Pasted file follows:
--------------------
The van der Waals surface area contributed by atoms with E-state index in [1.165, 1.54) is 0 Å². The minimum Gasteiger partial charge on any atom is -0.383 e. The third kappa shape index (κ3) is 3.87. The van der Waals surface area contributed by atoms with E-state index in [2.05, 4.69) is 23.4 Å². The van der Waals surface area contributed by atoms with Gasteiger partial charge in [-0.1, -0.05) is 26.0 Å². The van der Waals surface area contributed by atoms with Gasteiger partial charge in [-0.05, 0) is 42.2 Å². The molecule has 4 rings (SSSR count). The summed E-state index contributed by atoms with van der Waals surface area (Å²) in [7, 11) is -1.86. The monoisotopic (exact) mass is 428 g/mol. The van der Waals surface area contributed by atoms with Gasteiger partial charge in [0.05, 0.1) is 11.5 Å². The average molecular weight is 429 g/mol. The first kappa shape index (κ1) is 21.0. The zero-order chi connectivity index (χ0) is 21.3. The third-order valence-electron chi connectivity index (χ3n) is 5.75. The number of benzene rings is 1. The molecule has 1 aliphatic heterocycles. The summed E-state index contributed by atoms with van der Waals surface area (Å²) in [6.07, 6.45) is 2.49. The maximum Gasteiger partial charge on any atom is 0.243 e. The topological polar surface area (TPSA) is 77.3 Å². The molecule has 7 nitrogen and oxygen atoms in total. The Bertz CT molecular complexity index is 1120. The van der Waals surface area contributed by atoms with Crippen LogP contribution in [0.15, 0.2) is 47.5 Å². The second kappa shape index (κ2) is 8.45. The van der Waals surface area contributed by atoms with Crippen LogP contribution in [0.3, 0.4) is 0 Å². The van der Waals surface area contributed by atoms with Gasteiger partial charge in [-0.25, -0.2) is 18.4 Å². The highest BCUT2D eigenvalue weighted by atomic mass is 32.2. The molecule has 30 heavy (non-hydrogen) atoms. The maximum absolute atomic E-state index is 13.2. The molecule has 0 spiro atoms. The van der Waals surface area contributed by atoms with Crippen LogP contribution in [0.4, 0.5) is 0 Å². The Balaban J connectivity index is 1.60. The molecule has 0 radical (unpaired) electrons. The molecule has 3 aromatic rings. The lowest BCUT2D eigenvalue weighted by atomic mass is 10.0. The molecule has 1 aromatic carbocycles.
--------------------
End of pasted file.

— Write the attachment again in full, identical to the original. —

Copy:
The van der Waals surface area contributed by atoms with E-state index in [1.165, 1.54) is 0 Å². The minimum Gasteiger partial charge on any atom is -0.383 e. The third kappa shape index (κ3) is 3.87. The van der Waals surface area contributed by atoms with E-state index in [2.05, 4.69) is 23.4 Å². The van der Waals surface area contributed by atoms with Gasteiger partial charge in [-0.1, -0.05) is 26.0 Å². The van der Waals surface area contributed by atoms with Gasteiger partial charge in [-0.05, 0) is 42.2 Å². The molecule has 4 rings (SSSR count). The summed E-state index contributed by atoms with van der Waals surface area (Å²) in [7, 11) is -1.86. The monoisotopic (exact) mass is 428 g/mol. The van der Waals surface area contributed by atoms with Gasteiger partial charge in [0.05, 0.1) is 11.5 Å². The average molecular weight is 429 g/mol. The first kappa shape index (κ1) is 21.0. The zero-order chi connectivity index (χ0) is 21.3. The third-order valence-electron chi connectivity index (χ3n) is 5.75. The number of benzene rings is 1. The molecule has 1 aliphatic heterocycles. The summed E-state index contributed by atoms with van der Waals surface area (Å²) in [6.07, 6.45) is 2.49. The maximum Gasteiger partial charge on any atom is 0.243 e. The topological polar surface area (TPSA) is 77.3 Å². The molecule has 7 nitrogen and oxygen atoms in total. The Bertz CT molecular complexity index is 1120. The van der Waals surface area contributed by atoms with Crippen LogP contribution in [0.15, 0.2) is 47.5 Å². The second kappa shape index (κ2) is 8.45. The van der Waals surface area contributed by atoms with Crippen LogP contribution in [0.3, 0.4) is 0 Å². The van der Waals surface area contributed by atoms with Gasteiger partial charge in [-0.25, -0.2) is 18.4 Å². The highest BCUT2D eigenvalue weighted by atomic mass is 32.2. The molecule has 30 heavy (non-hydrogen) atoms. The maximum absolute atomic E-state index is 13.2. The molecule has 0 spiro atoms. The van der Waals surface area contributed by atoms with Crippen LogP contribution in [0.4, 0.5) is 0 Å². The Balaban J connectivity index is 1.60. The molecule has 0 radical (unpaired) electrons. The molecule has 3 aromatic rings. The lowest BCUT2D eigenvalue weighted by atomic mass is 10.0. The molecule has 1 aromatic carbocycles.